Uganda SPCA: April 2022 Update
First the exciting news about Uganda SPCA's land, and as they say, a picture is worth a thousand words. Here are 2 pictures (worth 2000 words!) from April 22:
There were a total of 14 workmen on site that day laying concrete for 4 dog pens:
You can see on the left hand side of the 2nd photo above where there's a block wall and concrete-that's a section that was previously constructed for 8 new pens. Here's that section as of mid-April:
Eight new metal pens will be placed in the sections above. They're a great color, aren't they?-really cheerful! --
They'll look like the pens currently at The Haven (except they're green!), but they'll be mounted on the wall so the dogs won't easily be able to see the dogs in the pen next to them (there will be a wall in between them)--minimizing the stress of all that stimulus. Plus they'll have an "air lock"-a 2-door entry system, so dogs can't escape when someone enters.
With the 8 new pens, dogs can be removed from their current pens at the old Haven location and brought to the new site, and then the old pens can be dismantled and brought over and put back together on the new site and then more dogs can be transferred-kind of in a leapfrog fashion.
The cats will be moved once all dogs are transferred. There will be two catteries at the new site-the old one will be transferred to the new site, and a new one will be constructed. We still need to raise funds for a new cattery.
When will all this transferring start to happen? We're not sure. There have to be a couple of USPCA staff on-site and they'll need shelter and amenities. There has to be a kitchen to store and cook cat and dog food - the kitchen has been laid out, but not yet constructed. And with all of the construction noise and people in and out, you don't really want the dogs there yet, it would be too stressful. So the big move will happen, it's just not as easy as it might seem!
I visited the new site in April and of course, I visited the "old" Haven too. I brought supplies and much-needed cash for new site construction, as well as for ongoing shelter operations, all generously donated by AKI supporters.
This is a difficult time-while construction at the new site requires a lot of money to get it ready for cats, dogs, and people, the old site still needs to be maintained (rent, power, water), and of course, the staff need to be paid. AKI supporters cover a big chunk of USPCA operating fees-- which means that rescues and ongoing care of 300 cats and dogs does not suffer during the transition.
For example, while I was at The Haven, Shelter Manager Alex received an emergency call about a cat stuck in razor wire. We rushed off to the location where we found a very upset kitty. Alex sedated the cat --that may sound easy, it wasn't! And even once the cat was sedated figuring out how to extricate the cat from all that wire took time and patience. But as you can see in the picture below, the rescue was successful. (On the left in the picture is David Balondemu, from AKI Partner Organization Bam Animal Clinics (in Iganga), who visited us at The Haven while I was there.)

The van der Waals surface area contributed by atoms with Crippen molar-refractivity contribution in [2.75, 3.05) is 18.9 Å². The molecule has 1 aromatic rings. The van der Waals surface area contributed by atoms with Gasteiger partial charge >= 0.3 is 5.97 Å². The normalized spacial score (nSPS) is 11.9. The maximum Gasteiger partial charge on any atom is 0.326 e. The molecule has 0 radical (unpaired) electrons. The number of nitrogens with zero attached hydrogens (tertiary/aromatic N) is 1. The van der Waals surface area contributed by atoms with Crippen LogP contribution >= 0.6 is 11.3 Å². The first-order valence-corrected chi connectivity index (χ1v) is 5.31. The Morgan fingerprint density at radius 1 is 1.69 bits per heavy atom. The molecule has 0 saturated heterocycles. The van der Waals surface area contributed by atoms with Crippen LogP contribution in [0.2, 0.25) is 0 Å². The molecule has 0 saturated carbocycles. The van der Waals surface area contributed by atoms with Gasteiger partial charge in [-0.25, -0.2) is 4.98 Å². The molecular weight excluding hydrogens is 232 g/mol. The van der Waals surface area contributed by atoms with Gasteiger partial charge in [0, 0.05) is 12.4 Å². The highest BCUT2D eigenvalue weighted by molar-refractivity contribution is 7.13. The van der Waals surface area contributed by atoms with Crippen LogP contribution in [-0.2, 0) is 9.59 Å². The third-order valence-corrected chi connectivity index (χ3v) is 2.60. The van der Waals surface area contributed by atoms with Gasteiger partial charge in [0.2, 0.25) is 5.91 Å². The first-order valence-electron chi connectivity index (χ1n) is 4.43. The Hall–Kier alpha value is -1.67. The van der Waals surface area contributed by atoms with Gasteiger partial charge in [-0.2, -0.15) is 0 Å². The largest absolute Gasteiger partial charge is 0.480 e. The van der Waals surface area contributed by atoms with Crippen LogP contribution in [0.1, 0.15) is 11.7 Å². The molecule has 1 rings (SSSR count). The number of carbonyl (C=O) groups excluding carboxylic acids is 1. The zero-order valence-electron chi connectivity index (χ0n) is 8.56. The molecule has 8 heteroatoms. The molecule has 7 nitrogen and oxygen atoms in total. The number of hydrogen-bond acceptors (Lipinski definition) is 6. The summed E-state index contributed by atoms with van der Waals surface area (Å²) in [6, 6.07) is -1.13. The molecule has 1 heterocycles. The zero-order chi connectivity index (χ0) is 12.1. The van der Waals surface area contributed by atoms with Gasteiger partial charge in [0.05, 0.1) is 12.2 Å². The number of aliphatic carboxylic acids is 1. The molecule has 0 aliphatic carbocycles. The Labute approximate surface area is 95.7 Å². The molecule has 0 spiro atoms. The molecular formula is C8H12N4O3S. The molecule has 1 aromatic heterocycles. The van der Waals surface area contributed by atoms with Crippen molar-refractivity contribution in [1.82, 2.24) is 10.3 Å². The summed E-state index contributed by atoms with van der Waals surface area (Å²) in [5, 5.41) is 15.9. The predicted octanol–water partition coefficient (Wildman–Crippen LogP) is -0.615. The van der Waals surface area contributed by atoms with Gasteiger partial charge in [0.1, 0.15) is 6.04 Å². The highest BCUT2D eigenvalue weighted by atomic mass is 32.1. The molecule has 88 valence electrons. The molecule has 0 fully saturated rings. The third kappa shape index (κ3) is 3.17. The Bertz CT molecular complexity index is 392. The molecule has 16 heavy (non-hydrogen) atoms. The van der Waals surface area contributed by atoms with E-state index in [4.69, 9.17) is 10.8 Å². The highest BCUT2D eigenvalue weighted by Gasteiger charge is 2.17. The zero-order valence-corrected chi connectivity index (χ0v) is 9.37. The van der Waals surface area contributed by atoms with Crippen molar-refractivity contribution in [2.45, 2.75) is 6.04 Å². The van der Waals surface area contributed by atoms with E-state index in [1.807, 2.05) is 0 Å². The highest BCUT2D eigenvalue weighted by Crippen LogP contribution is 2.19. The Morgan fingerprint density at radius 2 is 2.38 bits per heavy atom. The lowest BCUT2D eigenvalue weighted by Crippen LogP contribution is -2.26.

Back at The Haven, about 1/2 of the kitty's tail was amputated and he was neutered while under anesthesia.
I met this dog while at The Haven on April 13:
You'd never know she's the same dog who was rescued on April 10:
She has trouble walking-we're not quite sure what the problem is-and it's not horrible, but she's getting checked out more thoroughly now that she's feeling better.
When I was at The Haven on April 9, I met this girl, rescued on April 7, wandering on a roadside, with this bad wound on her back (photo below). There were 2 puppies when the USPCA rescued them, but one didn't make it - her wound was bad. This pup will be ok-the wound isn't painful anymore, but she is still very spooked, I would barely touch her and she'd run off:
Strangely, there were 2 Jack Russells at The Haven when I visited--not a common breed in Uganda. This dog -in the 2 photos below-was brought to the shelter by an Across Africa staff who rescue her. She had cuts all over her body. By April 5, when the 2nd photo was taken, she had recovered and was a typical Jack Russell!
On March 30, USPCA staff rescued this little girl from Entebbe:
This is her now:
And that's tripod Ollie in the background who is going to a home in Canada (and may even be there by the time you read this)!
Back in March, the USPCA rescued these 2 boys from Kiwatule. They had horrible mange and must have been in pain and so unhappy.
(see "after" picture, white dog below)
(see "after" picture, brown dog below)
I met them in April and although not 100% convinced that people can be ok, they are doing SO much better:
On March 1, the USPCA team rescued this boy from Jinja town. Of course his name is Jinja:
Although when I met him on April 13, he didn't feel very social, he is certainly feeling like a new dog:
I know several of you saw the post about the rabbit with mange, he looked horrible-that photo (below) was etched in my memory!
I not only met the rabbit, I met his rescuer, who is also his adopter and I can report that he is a lucky, happy rabbit!
What would we-more importantly, what would THEY-do without The Haven? Luckily, we don't have to contemplate that.